As a percussionist and conductor, DiCioccio has toured with a who’s-who of jazz greats, serving a long stint as the White House drummer during the Kennedy and Johnson administrations.
But this jazz veteran — known as “the musician’s teacher” — is at heart an educator: Name an innovative jazz-education program and it seems his mark is on it. (The conductor’s successes include the award-winning LaGuardia High School Jazz Program, the country’s first fully accredited secondary-school curriculum in the genre; Carnegie Hall Jazz; the Grammy All-American High School Big Band; the VH-1 Save The Music program; and Jazz at Lincoln Center.)
BMC’s development of its program in cooperation with the Manhattan School of Music (where DiCioccio serves as associate dean and chairs the jazz department) has given the local music center’s students access to the resources of this well-established institution, including the Manhattan School’s distinguished faculty (DiCioccio and Brecker among them).
“These students are all improvisers of the highest order, and bringing them together is an important part of the process,” explains DiCoccio.
That path ideally ends in becoming what DiCioccio calls the “complete ‘artist musician’ of the 21st century” — performer, composer and teacher.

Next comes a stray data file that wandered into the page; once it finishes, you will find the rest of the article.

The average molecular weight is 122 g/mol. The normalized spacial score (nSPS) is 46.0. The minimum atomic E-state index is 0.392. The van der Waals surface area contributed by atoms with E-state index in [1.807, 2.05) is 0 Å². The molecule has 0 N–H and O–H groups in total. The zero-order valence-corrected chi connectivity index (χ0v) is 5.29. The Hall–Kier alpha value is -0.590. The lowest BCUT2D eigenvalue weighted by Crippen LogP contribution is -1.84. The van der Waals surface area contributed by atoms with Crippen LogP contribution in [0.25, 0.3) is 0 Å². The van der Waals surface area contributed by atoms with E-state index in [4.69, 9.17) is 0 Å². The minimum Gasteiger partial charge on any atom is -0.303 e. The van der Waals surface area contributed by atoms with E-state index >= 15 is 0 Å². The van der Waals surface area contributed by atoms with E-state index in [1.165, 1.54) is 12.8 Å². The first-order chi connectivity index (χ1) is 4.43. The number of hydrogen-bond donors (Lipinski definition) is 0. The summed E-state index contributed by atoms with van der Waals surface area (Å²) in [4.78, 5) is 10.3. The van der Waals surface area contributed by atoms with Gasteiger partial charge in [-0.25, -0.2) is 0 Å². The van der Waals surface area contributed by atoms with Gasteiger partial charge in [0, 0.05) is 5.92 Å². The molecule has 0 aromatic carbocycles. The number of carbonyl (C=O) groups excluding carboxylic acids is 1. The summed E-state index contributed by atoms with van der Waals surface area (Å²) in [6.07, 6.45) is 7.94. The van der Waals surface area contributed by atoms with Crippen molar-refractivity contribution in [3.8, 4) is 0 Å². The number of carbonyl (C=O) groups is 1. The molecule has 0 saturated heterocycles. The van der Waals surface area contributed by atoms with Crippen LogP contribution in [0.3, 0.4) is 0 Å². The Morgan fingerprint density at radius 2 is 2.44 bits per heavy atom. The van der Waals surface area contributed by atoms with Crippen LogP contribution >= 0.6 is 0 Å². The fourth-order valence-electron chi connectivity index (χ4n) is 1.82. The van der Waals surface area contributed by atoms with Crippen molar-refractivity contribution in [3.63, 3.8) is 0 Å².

“The students we have in musical education today are so talented,” he notes. “We have never had such a high standard. We’re talking about teaching the student to do everything on its highest artistic level.
“When they recognize that they are doing something important, with depth and passion — when they realize that,” he says, “they are making art.”
New Takes: Songs of the Big Band Era, featuring soloist Randy Brecker with the Brevard Music Center Jazz Institute Big Band, happens Friday, June 13 at 7:30 p.m. at Whittington-Pfohl Auditorium. Tickets cost $21 and $24. The Brevard Music Festival runs through Sunday, Aug. 3. For a schedule of concerts and more information, call (828) 862-2105 — toll-free at (888) 384-8682 — or visit www.brevardmusic.org.